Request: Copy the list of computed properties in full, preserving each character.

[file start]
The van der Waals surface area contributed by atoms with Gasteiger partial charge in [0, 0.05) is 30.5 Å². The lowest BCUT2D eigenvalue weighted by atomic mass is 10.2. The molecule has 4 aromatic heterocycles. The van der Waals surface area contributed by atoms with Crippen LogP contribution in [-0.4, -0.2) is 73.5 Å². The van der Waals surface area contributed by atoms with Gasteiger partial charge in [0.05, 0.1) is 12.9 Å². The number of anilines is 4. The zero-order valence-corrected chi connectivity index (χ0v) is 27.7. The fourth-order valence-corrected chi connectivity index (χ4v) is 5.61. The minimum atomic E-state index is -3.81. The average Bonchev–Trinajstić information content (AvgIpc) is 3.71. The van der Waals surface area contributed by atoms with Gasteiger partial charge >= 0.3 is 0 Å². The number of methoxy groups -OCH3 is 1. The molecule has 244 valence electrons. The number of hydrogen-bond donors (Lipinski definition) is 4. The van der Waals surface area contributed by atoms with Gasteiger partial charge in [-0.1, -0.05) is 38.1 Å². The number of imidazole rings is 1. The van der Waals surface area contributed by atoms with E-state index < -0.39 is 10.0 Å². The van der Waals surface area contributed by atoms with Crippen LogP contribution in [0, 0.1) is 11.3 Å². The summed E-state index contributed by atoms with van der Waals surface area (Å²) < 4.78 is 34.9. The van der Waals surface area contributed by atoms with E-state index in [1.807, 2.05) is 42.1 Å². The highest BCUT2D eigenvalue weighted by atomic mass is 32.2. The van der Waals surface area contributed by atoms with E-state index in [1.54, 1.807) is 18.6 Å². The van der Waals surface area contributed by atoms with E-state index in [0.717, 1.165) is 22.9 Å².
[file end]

The van der Waals surface area contributed by atoms with Gasteiger partial charge in [0, 0.05) is 30.5 Å². The lowest BCUT2D eigenvalue weighted by atomic mass is 10.2. The molecule has 4 aromatic heterocycles. The van der Waals surface area contributed by atoms with Crippen LogP contribution in [-0.4, -0.2) is 73.5 Å². The van der Waals surface area contributed by atoms with Gasteiger partial charge in [0.05, 0.1) is 12.9 Å². The number of anilines is 4. The zero-order valence-corrected chi connectivity index (χ0v) is 27.7. The fourth-order valence-corrected chi connectivity index (χ4v) is 5.61. The minimum atomic E-state index is -3.81. The average Bonchev–Trinajstić information content (AvgIpc) is 3.71. The van der Waals surface area contributed by atoms with Gasteiger partial charge >= 0.3 is 0 Å². The number of methoxy groups -OCH3 is 1. The molecule has 244 valence electrons. The number of hydrogen-bond donors (Lipinski definition) is 4. The van der Waals surface area contributed by atoms with Gasteiger partial charge in [-0.1, -0.05) is 38.1 Å². The number of imidazole rings is 1. The van der Waals surface area contributed by atoms with E-state index < -0.39 is 10.0 Å². The van der Waals surface area contributed by atoms with Crippen LogP contribution in [0, 0.1) is 11.3 Å². The summed E-state index contributed by atoms with van der Waals surface area (Å²) < 4.78 is 34.9. The van der Waals surface area contributed by atoms with E-state index in [1.807, 2.05) is 42.1 Å². The highest BCUT2D eigenvalue weighted by atomic mass is 32.2. The van der Waals surface area contributed by atoms with E-state index in [1.54, 1.807) is 18.6 Å². The van der Waals surface area contributed by atoms with E-state index in [0.717, 1.165) is 22.9 Å².